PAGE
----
Occupational Therapy

Occupational Therapy is a health profession concerned with promoting health and well-being through occupation. The primary goal of occupational therapy is to enable people to participate in the activities of everyday life. Occupational therapists achieve this outcome by working with people and communities to enhance their ability to engage in the occupations they want to, need to, or are expected to do, or by modifying the occupation or the environment to better support their occupational engagement.

Typical Responsibilities

  • Observe patient doing tasks, ask the patient questions, and review the patient's medical history
  • Establish a treatment plan for patients, laying out the types of activities and specific goals to be accomplished
  • Demonstrate exercises that can help relieve pain for people with chronic conditions
  • Evaluate a patient’s home or workplace and identify how it can be better suited to the patient’s health needs
  • Educate a patient’s family and employer about how to accommodate and care for the patient
  • Recommend special equipment, such as wheelchairs and eating aids, and instruct patients on how to use equipment

Preparing for Admission

  • Occupational therapist entry-level degrees are either masters or doctoral degrees and practitioners are required to sit for the Occupational Therapist Registered (OTR) Exam administered by the NBCOT. However, it should be noted that the American Occupational Therapy Association has issued a statement that the profession should transition toward a doctoral-level single point of entry for occupational therapists, with a target completion date of 2025.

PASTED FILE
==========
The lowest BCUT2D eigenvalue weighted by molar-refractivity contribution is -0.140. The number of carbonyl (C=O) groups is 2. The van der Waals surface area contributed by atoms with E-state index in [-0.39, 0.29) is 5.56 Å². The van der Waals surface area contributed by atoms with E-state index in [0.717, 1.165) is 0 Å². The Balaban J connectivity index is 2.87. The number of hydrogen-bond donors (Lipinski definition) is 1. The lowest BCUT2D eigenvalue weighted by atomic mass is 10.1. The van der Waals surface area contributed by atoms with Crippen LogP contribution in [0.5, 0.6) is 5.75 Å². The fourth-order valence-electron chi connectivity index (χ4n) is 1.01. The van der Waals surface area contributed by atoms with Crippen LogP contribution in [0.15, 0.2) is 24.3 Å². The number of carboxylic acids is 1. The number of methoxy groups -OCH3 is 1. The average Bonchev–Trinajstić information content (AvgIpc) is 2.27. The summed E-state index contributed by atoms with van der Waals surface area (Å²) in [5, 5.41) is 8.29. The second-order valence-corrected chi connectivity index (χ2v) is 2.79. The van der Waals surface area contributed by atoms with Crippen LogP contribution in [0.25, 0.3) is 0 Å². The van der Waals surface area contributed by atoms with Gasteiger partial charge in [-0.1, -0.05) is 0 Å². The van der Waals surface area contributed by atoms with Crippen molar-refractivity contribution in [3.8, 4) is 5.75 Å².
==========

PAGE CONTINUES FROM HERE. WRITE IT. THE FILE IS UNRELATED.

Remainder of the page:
• Resources for researching schools: A complete list of accredited master’s degree programs can be found on The American Occupational Therapy Association (AOTA) website. A complete list of doctoral programs can be found on the same website.
  • Prerequisite coursework: Varies by school. There is no central cite that lists all OT pre-requisite courses.  Review the specific program website for each program’s pre-requisite courses.
  • Experience/Exposure: Many programs require applicants to have a certain number of volunteer or paid experiences working with patients under the supervision of a licensed occupational therapist. These requirements vary by program and will be outlined on the admissions requirements section of each program website.

The Admissions Cycle

  • There is a Centralized Application Process (OTCAS) that most occupational therapy programs participate in.
  • Application opens: annually mid-July
  • Fees: OTCAS: $140 for the first program, $60 for each additional program.  Additional information can be found on the OTCAS website.
  • Fee waivers: There is a fee assistance program to help cover application deadlines available to eligible students to apply.
  • If required by program, GRE and TOEFL test scores must be entered on the application. Not all programs require the GRE and the specific school admissions sites will outline the requirements.
  • AOTA has created a thorough instruction manual and FAQ which is helpful for students in the application process.For general application questions refer to the OTCAS FAQ.